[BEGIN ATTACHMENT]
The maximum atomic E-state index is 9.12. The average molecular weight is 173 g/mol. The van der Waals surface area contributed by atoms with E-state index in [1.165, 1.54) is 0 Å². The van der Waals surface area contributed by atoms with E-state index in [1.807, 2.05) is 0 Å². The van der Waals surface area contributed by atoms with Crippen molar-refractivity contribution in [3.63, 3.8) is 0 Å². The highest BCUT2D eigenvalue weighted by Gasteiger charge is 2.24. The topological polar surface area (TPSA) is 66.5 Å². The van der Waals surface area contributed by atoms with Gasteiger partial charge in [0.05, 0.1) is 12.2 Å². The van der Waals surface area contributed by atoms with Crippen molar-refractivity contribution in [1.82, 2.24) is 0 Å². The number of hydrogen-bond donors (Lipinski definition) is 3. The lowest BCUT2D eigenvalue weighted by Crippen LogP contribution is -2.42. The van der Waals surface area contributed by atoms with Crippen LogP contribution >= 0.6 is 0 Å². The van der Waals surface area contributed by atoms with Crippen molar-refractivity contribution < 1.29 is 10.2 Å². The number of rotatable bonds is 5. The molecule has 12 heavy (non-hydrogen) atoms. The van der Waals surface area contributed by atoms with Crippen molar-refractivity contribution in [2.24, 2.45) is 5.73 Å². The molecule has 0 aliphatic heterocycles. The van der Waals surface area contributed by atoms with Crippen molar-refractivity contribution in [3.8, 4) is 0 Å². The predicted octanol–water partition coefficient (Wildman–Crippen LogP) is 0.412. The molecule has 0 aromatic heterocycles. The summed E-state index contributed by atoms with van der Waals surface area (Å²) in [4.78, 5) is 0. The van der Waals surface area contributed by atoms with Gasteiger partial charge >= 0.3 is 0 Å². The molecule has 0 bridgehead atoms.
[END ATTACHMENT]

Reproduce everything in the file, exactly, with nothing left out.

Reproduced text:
The maximum atomic E-state index is 9.12. The average molecular weight is 173 g/mol. The van der Waals surface area contributed by atoms with E-state index in [1.165, 1.54) is 0 Å². The van der Waals surface area contributed by atoms with E-state index in [1.807, 2.05) is 0 Å². The van der Waals surface area contributed by atoms with Crippen molar-refractivity contribution in [3.63, 3.8) is 0 Å². The highest BCUT2D eigenvalue weighted by Gasteiger charge is 2.24. The topological polar surface area (TPSA) is 66.5 Å². The van der Waals surface area contributed by atoms with Gasteiger partial charge in [0.05, 0.1) is 12.2 Å². The van der Waals surface area contributed by atoms with Crippen molar-refractivity contribution in [1.82, 2.24) is 0 Å². The number of hydrogen-bond donors (Lipinski definition) is 3. The lowest BCUT2D eigenvalue weighted by Crippen LogP contribution is -2.42. The van der Waals surface area contributed by atoms with Crippen LogP contribution >= 0.6 is 0 Å². The van der Waals surface area contributed by atoms with Crippen molar-refractivity contribution < 1.29 is 10.2 Å². The number of rotatable bonds is 5. The molecule has 12 heavy (non-hydrogen) atoms. The van der Waals surface area contributed by atoms with Crippen molar-refractivity contribution in [2.24, 2.45) is 5.73 Å². The molecule has 0 aliphatic heterocycles. The van der Waals surface area contributed by atoms with Crippen molar-refractivity contribution in [3.8, 4) is 0 Å². The predicted octanol–water partition coefficient (Wildman–Crippen LogP) is 0.412. The molecule has 0 aromatic heterocycles. The summed E-state index contributed by atoms with van der Waals surface area (Å²) in [4.78, 5) is 0. The van der Waals surface area contributed by atoms with Gasteiger partial charge >= 0.3 is 0 Å². The molecule has 0 bridgehead atoms.